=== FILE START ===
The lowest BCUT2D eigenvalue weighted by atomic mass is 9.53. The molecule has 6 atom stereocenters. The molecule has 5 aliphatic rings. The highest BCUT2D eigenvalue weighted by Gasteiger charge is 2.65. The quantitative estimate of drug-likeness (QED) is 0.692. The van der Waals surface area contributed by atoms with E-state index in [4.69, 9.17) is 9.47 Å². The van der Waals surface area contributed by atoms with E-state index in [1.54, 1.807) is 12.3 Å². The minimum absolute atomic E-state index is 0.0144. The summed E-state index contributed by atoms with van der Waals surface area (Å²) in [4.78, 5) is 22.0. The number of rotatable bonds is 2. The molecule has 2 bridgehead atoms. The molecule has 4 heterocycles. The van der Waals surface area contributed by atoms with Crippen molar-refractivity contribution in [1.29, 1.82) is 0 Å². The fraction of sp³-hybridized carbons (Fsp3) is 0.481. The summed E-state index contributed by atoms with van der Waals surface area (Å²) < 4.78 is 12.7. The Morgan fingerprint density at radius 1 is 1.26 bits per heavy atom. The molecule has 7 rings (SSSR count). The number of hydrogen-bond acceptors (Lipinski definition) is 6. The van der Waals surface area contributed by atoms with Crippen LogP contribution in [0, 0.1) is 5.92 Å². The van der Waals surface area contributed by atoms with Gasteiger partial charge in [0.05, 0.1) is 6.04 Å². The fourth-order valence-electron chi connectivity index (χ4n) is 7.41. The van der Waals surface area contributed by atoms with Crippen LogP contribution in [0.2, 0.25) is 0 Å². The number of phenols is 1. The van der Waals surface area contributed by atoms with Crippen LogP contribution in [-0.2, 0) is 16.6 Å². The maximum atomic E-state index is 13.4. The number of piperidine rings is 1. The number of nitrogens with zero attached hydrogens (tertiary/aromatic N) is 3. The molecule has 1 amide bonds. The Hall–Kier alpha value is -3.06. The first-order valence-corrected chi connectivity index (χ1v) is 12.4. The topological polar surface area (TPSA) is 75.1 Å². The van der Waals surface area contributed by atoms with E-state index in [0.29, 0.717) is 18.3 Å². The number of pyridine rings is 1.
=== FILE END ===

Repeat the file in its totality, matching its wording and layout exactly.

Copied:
The lowest BCUT2D eigenvalue weighted by atomic mass is 9.53. The molecule has 6 atom stereocenters. The molecule has 5 aliphatic rings. The highest BCUT2D eigenvalue weighted by Gasteiger charge is 2.65. The quantitative estimate of drug-likeness (QED) is 0.692. The van der Waals surface area contributed by atoms with E-state index in [4.69, 9.17) is 9.47 Å². The van der Waals surface area contributed by atoms with E-state index in [1.54, 1.807) is 12.3 Å². The minimum absolute atomic E-state index is 0.0144. The summed E-state index contributed by atoms with van der Waals surface area (Å²) in [4.78, 5) is 22.0. The number of rotatable bonds is 2. The molecule has 2 bridgehead atoms. The molecule has 4 heterocycles. The van der Waals surface area contributed by atoms with Crippen molar-refractivity contribution in [1.29, 1.82) is 0 Å². The fraction of sp³-hybridized carbons (Fsp3) is 0.481. The summed E-state index contributed by atoms with van der Waals surface area (Å²) < 4.78 is 12.7. The Morgan fingerprint density at radius 1 is 1.26 bits per heavy atom. The molecule has 7 rings (SSSR count). The number of hydrogen-bond acceptors (Lipinski definition) is 6. The van der Waals surface area contributed by atoms with Crippen LogP contribution in [0, 0.1) is 5.92 Å². The van der Waals surface area contributed by atoms with Gasteiger partial charge in [0.05, 0.1) is 6.04 Å². The fourth-order valence-electron chi connectivity index (χ4n) is 7.41. The van der Waals surface area contributed by atoms with Crippen LogP contribution in [0.2, 0.25) is 0 Å². The number of phenols is 1. The van der Waals surface area contributed by atoms with Crippen LogP contribution in [-0.2, 0) is 16.6 Å². The maximum atomic E-state index is 13.4. The number of piperidine rings is 1. The number of nitrogens with zero attached hydrogens (tertiary/aromatic N) is 3. The molecule has 1 amide bonds. The Hall–Kier alpha value is -3.06. The first-order valence-corrected chi connectivity index (χ1v) is 12.4. The topological polar surface area (TPSA) is 75.1 Å². The van der Waals surface area contributed by atoms with E-state index in [0.29, 0.717) is 18.3 Å². The number of pyridine rings is 1.